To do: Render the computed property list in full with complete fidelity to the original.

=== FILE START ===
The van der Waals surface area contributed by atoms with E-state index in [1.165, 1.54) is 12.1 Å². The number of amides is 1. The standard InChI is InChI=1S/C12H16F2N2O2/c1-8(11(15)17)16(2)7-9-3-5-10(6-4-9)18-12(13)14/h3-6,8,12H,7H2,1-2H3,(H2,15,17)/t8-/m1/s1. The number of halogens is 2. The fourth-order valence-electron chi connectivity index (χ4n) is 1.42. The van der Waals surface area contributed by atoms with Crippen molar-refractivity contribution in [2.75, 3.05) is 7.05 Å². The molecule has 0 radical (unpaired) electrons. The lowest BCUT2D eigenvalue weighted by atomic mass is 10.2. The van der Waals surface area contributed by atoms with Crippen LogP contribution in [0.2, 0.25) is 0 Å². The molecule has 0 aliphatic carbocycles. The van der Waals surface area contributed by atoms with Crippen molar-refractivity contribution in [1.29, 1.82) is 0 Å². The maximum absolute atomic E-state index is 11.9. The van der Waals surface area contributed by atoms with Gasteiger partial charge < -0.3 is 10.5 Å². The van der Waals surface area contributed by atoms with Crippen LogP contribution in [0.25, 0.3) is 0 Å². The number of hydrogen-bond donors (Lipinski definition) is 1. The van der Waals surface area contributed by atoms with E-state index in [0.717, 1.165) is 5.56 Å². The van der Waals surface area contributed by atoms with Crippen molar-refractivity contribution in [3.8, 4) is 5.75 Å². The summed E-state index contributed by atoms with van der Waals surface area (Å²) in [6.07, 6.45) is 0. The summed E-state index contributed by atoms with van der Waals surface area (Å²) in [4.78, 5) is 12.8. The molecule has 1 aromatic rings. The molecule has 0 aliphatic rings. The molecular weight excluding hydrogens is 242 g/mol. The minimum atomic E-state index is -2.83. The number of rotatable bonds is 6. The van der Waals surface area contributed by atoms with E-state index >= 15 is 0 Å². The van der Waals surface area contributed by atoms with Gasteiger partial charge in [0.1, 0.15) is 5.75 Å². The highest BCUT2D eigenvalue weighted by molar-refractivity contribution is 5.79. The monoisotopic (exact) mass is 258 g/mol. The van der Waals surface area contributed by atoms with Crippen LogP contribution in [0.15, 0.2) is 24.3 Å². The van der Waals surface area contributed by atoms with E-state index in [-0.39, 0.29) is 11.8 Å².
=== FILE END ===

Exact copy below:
The van der Waals surface area contributed by atoms with E-state index in [1.165, 1.54) is 12.1 Å². The number of amides is 1. The standard InChI is InChI=1S/C12H16F2N2O2/c1-8(11(15)17)16(2)7-9-3-5-10(6-4-9)18-12(13)14/h3-6,8,12H,7H2,1-2H3,(H2,15,17)/t8-/m1/s1. The number of halogens is 2. The fourth-order valence-electron chi connectivity index (χ4n) is 1.42. The van der Waals surface area contributed by atoms with Crippen molar-refractivity contribution in [2.75, 3.05) is 7.05 Å². The molecule has 0 radical (unpaired) electrons. The lowest BCUT2D eigenvalue weighted by atomic mass is 10.2. The van der Waals surface area contributed by atoms with Crippen LogP contribution in [0.2, 0.25) is 0 Å². The molecule has 0 aliphatic carbocycles. The van der Waals surface area contributed by atoms with Crippen molar-refractivity contribution in [1.29, 1.82) is 0 Å². The maximum absolute atomic E-state index is 11.9. The van der Waals surface area contributed by atoms with Gasteiger partial charge < -0.3 is 10.5 Å². The van der Waals surface area contributed by atoms with Crippen LogP contribution in [0.25, 0.3) is 0 Å². The number of hydrogen-bond donors (Lipinski definition) is 1. The van der Waals surface area contributed by atoms with E-state index in [0.717, 1.165) is 5.56 Å². The van der Waals surface area contributed by atoms with Crippen molar-refractivity contribution in [3.8, 4) is 5.75 Å². The summed E-state index contributed by atoms with van der Waals surface area (Å²) in [6.07, 6.45) is 0. The summed E-state index contributed by atoms with van der Waals surface area (Å²) in [4.78, 5) is 12.8. The molecule has 1 aromatic rings. The molecule has 0 aliphatic rings. The molecular weight excluding hydrogens is 242 g/mol. The minimum atomic E-state index is -2.83. The number of rotatable bonds is 6. The van der Waals surface area contributed by atoms with E-state index >= 15 is 0 Å². The van der Waals surface area contributed by atoms with Gasteiger partial charge in [0.1, 0.15) is 5.75 Å². The highest BCUT2D eigenvalue weighted by molar-refractivity contribution is 5.79. The monoisotopic (exact) mass is 258 g/mol. The van der Waals surface area contributed by atoms with Crippen LogP contribution in [0.15, 0.2) is 24.3 Å². The van der Waals surface area contributed by atoms with E-state index in [-0.39, 0.29) is 11.8 Å².